Management INK would like to congratulate the following 2011 Scholarly Impact Award winners for the Journal of Management:
Robert E. Ployhart, University of South Carolina, published “Staffing in the 21st Century: New Challenges and Strategic Opportunities” in the December 2006 issue.
Modern organizations struggle with staffing challenges stemming from increased knowledge work, labor shortages, competition for applicants, and workforce diversity. Yet, despite such critical needs for effective staffing practice, staffing research continues to be neglected or misunderstood by many organizational decision makers. Solving these challenges requires staffing scholars to expand their focus from individual-level recruitment and selection research to multilevel research demonstrating the business unit/organizational− level impact of staffing. Toward this end, this review provides a selective and critical analysis of staffing best practices covering literature from roughly 2000 to the present. Several research-practice gaps are also identified.
Linda K. Treviño, Pennsylvania State University, Gary R. Weaver, University of Delaware, and Scott J. Reynolds, University of Washington, published “Behavioral Ethics in Organizations: A Review” in the December 2006 issue.
The importance of ethical behavior to an organization has never been more apparent, and in recent years researchers have generated a great deal of knowledge about the management of individual ethical behavior in organizations. We review this literature and attempt to provide a coherent portrait of the current state of the field. We discuss individual, group, and organizational influences and consider gaps in current knowledge and obstacles that limit our understanding. We conclude by offering directions for future research on behavioral ethics in organizations.
Michael H. Lubatkin, Zeki Simsek, both of University of Connecticut, Yan Ling, George Mason University, and John F. Veiga, University of Connecticut, published “Ambidexterity and Performance in Small-to Medium-Sized Firms: The Pivotal Role of Top Management Team Behavioral Integration” in the October 2006 issue.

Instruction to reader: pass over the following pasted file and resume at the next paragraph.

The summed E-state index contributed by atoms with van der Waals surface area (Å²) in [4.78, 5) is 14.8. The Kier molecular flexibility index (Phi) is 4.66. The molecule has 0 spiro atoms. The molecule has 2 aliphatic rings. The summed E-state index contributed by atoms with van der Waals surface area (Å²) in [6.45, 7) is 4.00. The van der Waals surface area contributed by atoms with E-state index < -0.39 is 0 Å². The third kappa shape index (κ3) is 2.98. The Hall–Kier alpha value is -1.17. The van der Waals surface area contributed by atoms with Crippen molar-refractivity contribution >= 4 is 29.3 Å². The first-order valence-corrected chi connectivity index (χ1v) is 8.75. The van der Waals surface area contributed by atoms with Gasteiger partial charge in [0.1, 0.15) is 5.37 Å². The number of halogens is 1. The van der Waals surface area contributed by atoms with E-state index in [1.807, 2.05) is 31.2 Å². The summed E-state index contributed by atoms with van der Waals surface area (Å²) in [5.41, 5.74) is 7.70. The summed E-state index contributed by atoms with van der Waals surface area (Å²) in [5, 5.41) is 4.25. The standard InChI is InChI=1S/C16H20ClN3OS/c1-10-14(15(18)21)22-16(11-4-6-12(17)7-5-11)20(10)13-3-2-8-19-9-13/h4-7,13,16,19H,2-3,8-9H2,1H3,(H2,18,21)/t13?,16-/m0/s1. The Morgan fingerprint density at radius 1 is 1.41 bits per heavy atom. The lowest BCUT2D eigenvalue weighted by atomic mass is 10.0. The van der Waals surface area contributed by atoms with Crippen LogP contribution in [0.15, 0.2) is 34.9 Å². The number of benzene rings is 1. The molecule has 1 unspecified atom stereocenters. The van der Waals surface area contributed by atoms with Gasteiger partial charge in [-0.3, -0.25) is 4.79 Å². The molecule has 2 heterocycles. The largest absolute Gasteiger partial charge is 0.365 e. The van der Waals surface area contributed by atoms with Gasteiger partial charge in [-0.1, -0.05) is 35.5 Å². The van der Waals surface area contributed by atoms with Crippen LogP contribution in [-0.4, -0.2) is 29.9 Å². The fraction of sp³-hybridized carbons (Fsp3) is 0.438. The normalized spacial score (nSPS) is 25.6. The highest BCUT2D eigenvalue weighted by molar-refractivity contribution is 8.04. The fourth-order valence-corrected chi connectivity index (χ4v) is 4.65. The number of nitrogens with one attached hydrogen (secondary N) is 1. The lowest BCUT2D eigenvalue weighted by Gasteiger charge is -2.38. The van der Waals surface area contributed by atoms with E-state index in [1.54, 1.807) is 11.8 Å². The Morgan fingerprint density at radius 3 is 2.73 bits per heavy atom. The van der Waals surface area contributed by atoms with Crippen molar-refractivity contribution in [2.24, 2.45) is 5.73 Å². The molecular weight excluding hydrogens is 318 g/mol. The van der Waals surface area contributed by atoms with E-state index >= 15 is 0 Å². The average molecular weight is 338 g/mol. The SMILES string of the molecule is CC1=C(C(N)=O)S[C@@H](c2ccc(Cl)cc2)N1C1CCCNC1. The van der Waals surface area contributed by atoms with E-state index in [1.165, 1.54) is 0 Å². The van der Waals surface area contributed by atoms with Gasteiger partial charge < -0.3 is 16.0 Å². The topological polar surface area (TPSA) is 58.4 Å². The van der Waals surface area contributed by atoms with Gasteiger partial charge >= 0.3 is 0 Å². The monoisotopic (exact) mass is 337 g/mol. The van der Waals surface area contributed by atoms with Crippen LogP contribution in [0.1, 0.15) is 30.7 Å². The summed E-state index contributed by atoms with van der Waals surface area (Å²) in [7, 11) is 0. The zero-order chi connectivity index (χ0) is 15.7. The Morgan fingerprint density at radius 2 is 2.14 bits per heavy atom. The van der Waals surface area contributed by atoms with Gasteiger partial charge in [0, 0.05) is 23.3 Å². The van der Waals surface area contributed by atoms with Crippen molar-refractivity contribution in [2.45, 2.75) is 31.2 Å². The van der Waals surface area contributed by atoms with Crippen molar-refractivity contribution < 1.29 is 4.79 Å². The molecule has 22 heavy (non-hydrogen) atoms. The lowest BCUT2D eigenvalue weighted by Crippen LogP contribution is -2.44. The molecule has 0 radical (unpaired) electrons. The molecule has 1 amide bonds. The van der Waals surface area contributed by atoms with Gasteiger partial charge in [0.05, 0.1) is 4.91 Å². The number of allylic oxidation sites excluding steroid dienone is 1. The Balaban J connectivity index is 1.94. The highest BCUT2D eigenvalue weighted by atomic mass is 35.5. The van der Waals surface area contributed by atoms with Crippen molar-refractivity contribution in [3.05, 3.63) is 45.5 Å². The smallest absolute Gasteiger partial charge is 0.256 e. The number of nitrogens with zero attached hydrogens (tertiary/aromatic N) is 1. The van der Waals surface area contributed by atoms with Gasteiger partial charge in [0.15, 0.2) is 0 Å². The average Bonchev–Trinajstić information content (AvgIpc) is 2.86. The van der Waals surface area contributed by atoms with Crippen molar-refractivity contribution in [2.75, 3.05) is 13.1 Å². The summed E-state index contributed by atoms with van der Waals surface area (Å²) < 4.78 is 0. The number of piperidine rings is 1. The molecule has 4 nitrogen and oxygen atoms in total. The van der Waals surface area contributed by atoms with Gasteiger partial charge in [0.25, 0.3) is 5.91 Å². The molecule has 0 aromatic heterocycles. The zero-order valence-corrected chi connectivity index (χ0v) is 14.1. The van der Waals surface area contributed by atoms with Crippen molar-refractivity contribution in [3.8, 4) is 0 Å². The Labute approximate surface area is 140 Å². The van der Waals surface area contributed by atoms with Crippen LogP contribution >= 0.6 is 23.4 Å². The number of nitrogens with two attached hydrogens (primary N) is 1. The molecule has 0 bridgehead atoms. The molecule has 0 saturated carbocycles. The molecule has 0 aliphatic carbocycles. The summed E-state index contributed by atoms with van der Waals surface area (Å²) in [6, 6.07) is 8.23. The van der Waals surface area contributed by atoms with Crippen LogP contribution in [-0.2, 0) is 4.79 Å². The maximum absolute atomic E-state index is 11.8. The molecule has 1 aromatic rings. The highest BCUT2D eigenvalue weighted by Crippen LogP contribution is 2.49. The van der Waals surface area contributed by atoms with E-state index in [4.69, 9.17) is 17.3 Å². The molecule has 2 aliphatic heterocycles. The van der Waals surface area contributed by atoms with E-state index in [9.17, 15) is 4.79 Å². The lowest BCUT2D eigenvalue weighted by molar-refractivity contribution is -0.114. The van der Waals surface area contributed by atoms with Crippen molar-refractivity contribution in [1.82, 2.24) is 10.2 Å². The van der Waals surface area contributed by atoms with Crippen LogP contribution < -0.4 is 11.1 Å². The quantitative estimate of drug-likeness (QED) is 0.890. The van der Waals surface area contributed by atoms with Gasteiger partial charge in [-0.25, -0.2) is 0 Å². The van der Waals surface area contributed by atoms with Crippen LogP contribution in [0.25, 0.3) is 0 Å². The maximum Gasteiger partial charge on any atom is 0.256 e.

While a firm’s ability to jointly pursue both an exploitative and exploratory orientation has been posited as having positive performance effects, little is currently known about the antecedents and consequences of such ambidexterity in small- to medium-sized firms (SMEs). To that end, this study focuses on the pivotal role of top management team (TMT) behavioral integration in facilitating the processing of disparate demands essential to attaining ambidexterity in SMEs. Then, to address the bottom-line importance of an ambidextrous orientation, the study hypothesizes its association with relative firm performance. Multisource survey data, including CEOs and TMT members from 139 SMEs, provide support for both hypotheses.
Greg L. Stewart, University of Iowa, published “A Meta-Analytic Review of Relationships Between Team Design Features and Team Performance” in the February 2006 issue.
This article presents a quantitative review of 93 studies examining relationships between team design features and team performance. Aggregated measures of individual ability and disposition correlate positively with team performance. Team member heterogeneity and performance correlate near zero, but the effect varies somewhat by type of team. Project and management teams have slightly higher performance when they include more members. Team-level task meaningfulness exhibits a modest but inconsistent relationship with performance. Increased autonomy and intrateam coordination correspond with higher performance, but the effect varies depending on task type. Leadership, particularly transformational and empowering leadership, improves team performance.